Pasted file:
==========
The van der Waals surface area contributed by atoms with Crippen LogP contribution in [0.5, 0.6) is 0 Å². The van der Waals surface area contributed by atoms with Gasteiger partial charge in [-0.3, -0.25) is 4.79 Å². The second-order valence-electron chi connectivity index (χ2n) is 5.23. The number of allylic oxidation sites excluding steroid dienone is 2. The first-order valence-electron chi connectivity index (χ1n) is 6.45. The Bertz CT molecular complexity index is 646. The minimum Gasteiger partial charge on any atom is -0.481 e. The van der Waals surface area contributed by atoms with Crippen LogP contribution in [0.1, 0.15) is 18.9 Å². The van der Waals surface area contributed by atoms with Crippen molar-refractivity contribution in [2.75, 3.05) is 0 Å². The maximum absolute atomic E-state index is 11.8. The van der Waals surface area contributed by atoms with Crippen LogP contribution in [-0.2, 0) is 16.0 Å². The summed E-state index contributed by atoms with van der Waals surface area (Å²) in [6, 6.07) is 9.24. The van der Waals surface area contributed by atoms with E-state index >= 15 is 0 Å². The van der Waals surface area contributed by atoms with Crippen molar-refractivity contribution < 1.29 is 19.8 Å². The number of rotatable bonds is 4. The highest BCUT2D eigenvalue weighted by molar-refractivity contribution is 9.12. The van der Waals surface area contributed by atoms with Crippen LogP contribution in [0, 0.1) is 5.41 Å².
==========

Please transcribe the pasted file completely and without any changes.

The van der Waals surface area contributed by atoms with Crippen LogP contribution in [0.5, 0.6) is 0 Å². The van der Waals surface area contributed by atoms with Gasteiger partial charge in [-0.3, -0.25) is 4.79 Å². The second-order valence-electron chi connectivity index (χ2n) is 5.23. The number of allylic oxidation sites excluding steroid dienone is 2. The first-order valence-electron chi connectivity index (χ1n) is 6.45. The Bertz CT molecular complexity index is 646. The minimum Gasteiger partial charge on any atom is -0.481 e. The van der Waals surface area contributed by atoms with Crippen LogP contribution in [0.1, 0.15) is 18.9 Å². The van der Waals surface area contributed by atoms with Crippen molar-refractivity contribution in [2.75, 3.05) is 0 Å². The maximum absolute atomic E-state index is 11.8. The van der Waals surface area contributed by atoms with Crippen LogP contribution in [-0.2, 0) is 16.0 Å². The summed E-state index contributed by atoms with van der Waals surface area (Å²) in [6, 6.07) is 9.24. The van der Waals surface area contributed by atoms with E-state index >= 15 is 0 Å². The van der Waals surface area contributed by atoms with Crippen molar-refractivity contribution < 1.29 is 19.8 Å². The number of rotatable bonds is 4. The highest BCUT2D eigenvalue weighted by molar-refractivity contribution is 9.12. The van der Waals surface area contributed by atoms with Crippen LogP contribution in [0, 0.1) is 5.41 Å².